Third-tier men’s magazine
will publish its last issue in December, the
Wall Street Journal
, after months of speculation that the publication
writes that some of
content and staff will move to
which will start publishing
twice a year. Details.com will redirect to gqstyle.com, and about 20 percent of the brand’s 60 staffers will be assigned elsewhere under parent company Condé Nast’s umbrella.
in 1982 by Annie Flanders,
was then described as an “offbeat fashion magazine” by the
New York Times
. When Condé
the publication in 1988, it was turned into a specifically men’s fashion magazine, one that
after the ‘90s passed. In the 2000s, it was described as a publication that was
to become a “raunchy publication for young males,” to compete with a then-successful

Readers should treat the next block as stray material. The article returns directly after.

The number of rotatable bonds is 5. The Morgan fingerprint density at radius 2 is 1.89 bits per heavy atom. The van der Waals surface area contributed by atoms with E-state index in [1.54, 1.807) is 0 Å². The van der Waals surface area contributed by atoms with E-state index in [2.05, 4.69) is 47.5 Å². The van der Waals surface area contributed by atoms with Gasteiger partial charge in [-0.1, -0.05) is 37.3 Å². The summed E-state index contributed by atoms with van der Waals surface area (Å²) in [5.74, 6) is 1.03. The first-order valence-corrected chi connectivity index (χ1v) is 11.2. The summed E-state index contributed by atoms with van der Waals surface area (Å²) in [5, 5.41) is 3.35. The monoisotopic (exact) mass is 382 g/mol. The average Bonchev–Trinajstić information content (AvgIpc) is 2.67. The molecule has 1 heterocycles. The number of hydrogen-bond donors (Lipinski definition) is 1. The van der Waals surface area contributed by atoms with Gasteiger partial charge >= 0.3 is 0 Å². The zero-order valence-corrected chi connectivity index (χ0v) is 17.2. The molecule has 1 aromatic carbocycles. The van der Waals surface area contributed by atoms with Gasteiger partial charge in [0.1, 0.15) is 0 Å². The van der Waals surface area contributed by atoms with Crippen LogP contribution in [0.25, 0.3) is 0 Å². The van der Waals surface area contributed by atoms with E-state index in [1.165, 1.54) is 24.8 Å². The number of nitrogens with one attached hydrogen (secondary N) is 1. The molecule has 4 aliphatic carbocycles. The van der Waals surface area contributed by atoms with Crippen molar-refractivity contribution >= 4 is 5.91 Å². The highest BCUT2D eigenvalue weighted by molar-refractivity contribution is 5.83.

(which has also
with a rebrand recently).
is neither as successful a fashion magazine as
, nor a sexy men’s magazine able to compete with
or even the
Additionally, we have decided to build on the success and massive overall audience of GQ as our men’s brand, and will be expanding the business through their GQ Style franchise. GQ Style, which has consistently been popular among upscale millennials and luxury advertisers alike, will significantly expand its digital presence and also increase to a quarterly print schedule.
It’s been a busy fall for Condé Nast (as well as the rest of the media world): while there was speculation that the company would close women’s fitness magazine
, though its business team will be merging with
’s. Last week,
’s founder Linda Wells was
editor Michelle Lee, a move that
Women’s Wear Daily
had been shepherded in by Anna Wintour.
Also at play in this decision: Condé Nast’s
of Pitchfork, which gives them a brand popular with “upscale” millennial males in a way
apparently has not been. In the greater men’s content market, these closures indicate that what men want is changing: “raunchy” men’s magazine
this week as well.
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Image via Details